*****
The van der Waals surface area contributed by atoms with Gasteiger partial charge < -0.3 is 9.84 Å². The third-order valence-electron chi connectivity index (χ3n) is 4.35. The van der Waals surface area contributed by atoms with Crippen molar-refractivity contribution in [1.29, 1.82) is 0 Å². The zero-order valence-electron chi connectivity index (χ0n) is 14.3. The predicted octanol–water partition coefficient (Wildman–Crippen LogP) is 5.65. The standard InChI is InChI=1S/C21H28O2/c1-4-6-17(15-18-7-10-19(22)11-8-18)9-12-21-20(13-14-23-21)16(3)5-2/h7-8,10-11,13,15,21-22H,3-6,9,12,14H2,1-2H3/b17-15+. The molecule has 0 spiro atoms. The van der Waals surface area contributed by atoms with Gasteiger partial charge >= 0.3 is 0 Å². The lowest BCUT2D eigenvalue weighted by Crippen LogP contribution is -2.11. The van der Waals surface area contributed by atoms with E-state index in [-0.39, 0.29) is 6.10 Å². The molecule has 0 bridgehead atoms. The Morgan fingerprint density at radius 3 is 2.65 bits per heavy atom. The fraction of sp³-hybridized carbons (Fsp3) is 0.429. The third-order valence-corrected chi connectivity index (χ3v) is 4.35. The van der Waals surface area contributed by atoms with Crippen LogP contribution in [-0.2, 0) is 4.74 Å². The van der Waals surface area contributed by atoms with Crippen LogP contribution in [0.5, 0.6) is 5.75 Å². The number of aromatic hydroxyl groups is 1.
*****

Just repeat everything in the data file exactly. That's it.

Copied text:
The van der Waals surface area contributed by atoms with Gasteiger partial charge < -0.3 is 9.84 Å². The third-order valence-electron chi connectivity index (χ3n) is 4.35. The van der Waals surface area contributed by atoms with Crippen molar-refractivity contribution in [1.29, 1.82) is 0 Å². The zero-order valence-electron chi connectivity index (χ0n) is 14.3. The predicted octanol–water partition coefficient (Wildman–Crippen LogP) is 5.65. The standard InChI is InChI=1S/C21H28O2/c1-4-6-17(15-18-7-10-19(22)11-8-18)9-12-21-20(13-14-23-21)16(3)5-2/h7-8,10-11,13,15,21-22H,3-6,9,12,14H2,1-2H3/b17-15+. The molecule has 0 spiro atoms. The van der Waals surface area contributed by atoms with Gasteiger partial charge >= 0.3 is 0 Å². The lowest BCUT2D eigenvalue weighted by Crippen LogP contribution is -2.11. The van der Waals surface area contributed by atoms with E-state index in [-0.39, 0.29) is 6.10 Å². The molecule has 0 bridgehead atoms. The Morgan fingerprint density at radius 3 is 2.65 bits per heavy atom. The fraction of sp³-hybridized carbons (Fsp3) is 0.429. The third-order valence-corrected chi connectivity index (χ3v) is 4.35. The van der Waals surface area contributed by atoms with Crippen LogP contribution in [-0.2, 0) is 4.74 Å². The van der Waals surface area contributed by atoms with Crippen LogP contribution in [0.5, 0.6) is 5.75 Å². The number of aromatic hydroxyl groups is 1.